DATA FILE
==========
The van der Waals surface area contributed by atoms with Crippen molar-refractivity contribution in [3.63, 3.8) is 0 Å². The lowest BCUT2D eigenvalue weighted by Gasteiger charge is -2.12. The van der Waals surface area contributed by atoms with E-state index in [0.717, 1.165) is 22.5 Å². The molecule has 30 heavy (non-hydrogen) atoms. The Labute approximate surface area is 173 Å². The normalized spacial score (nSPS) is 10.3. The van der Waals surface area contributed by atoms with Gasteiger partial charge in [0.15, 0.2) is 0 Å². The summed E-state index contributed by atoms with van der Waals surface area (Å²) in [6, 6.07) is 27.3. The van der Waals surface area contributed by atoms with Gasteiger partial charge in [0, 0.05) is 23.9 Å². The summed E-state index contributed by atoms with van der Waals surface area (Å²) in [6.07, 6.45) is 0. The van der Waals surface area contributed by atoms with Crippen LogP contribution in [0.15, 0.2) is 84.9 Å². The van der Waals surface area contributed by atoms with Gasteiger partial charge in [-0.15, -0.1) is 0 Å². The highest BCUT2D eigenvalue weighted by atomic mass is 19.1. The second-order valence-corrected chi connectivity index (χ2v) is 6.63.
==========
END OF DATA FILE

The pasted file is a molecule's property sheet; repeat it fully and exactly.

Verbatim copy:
The van der Waals surface area contributed by atoms with Crippen molar-refractivity contribution in [3.63, 3.8) is 0 Å². The lowest BCUT2D eigenvalue weighted by Gasteiger charge is -2.12. The van der Waals surface area contributed by atoms with E-state index in [0.717, 1.165) is 22.5 Å². The molecule has 30 heavy (non-hydrogen) atoms. The Labute approximate surface area is 173 Å². The normalized spacial score (nSPS) is 10.3. The van der Waals surface area contributed by atoms with Gasteiger partial charge in [0.15, 0.2) is 0 Å². The summed E-state index contributed by atoms with van der Waals surface area (Å²) in [6, 6.07) is 27.3. The van der Waals surface area contributed by atoms with Gasteiger partial charge in [0, 0.05) is 23.9 Å². The summed E-state index contributed by atoms with van der Waals surface area (Å²) in [6.07, 6.45) is 0. The van der Waals surface area contributed by atoms with Crippen LogP contribution in [0.15, 0.2) is 84.9 Å². The van der Waals surface area contributed by atoms with Gasteiger partial charge in [-0.15, -0.1) is 0 Å². The highest BCUT2D eigenvalue weighted by atomic mass is 19.1. The second-order valence-corrected chi connectivity index (χ2v) is 6.63.